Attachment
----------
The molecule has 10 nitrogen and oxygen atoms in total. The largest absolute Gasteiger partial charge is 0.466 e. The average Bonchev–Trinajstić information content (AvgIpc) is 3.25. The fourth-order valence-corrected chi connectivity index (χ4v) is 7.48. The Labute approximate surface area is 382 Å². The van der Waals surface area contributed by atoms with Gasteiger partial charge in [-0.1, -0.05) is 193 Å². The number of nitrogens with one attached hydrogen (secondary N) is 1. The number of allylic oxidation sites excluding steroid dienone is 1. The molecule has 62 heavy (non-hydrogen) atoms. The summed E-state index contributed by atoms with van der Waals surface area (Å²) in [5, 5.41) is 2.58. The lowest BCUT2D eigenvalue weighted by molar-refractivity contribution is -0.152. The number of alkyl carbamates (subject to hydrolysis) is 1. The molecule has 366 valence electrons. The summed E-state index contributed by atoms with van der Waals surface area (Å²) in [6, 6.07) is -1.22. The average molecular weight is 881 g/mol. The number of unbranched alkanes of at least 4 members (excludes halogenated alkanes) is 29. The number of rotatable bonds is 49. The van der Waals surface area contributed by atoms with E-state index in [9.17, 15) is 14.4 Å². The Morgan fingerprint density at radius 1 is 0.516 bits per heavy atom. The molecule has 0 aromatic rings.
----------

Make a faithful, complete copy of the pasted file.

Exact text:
The molecule has 10 nitrogen and oxygen atoms in total. The largest absolute Gasteiger partial charge is 0.466 e. The average Bonchev–Trinajstić information content (AvgIpc) is 3.25. The fourth-order valence-corrected chi connectivity index (χ4v) is 7.48. The Labute approximate surface area is 382 Å². The van der Waals surface area contributed by atoms with Gasteiger partial charge in [-0.1, -0.05) is 193 Å². The number of nitrogens with one attached hydrogen (secondary N) is 1. The number of allylic oxidation sites excluding steroid dienone is 1. The molecule has 62 heavy (non-hydrogen) atoms. The summed E-state index contributed by atoms with van der Waals surface area (Å²) in [5, 5.41) is 2.58. The lowest BCUT2D eigenvalue weighted by molar-refractivity contribution is -0.152. The number of alkyl carbamates (subject to hydrolysis) is 1. The molecule has 366 valence electrons. The summed E-state index contributed by atoms with van der Waals surface area (Å²) in [6, 6.07) is -1.22. The average molecular weight is 881 g/mol. The number of unbranched alkanes of at least 4 members (excludes halogenated alkanes) is 29. The number of rotatable bonds is 49. The van der Waals surface area contributed by atoms with E-state index in [9.17, 15) is 14.4 Å². The Morgan fingerprint density at radius 1 is 0.516 bits per heavy atom. The molecule has 0 aromatic rings.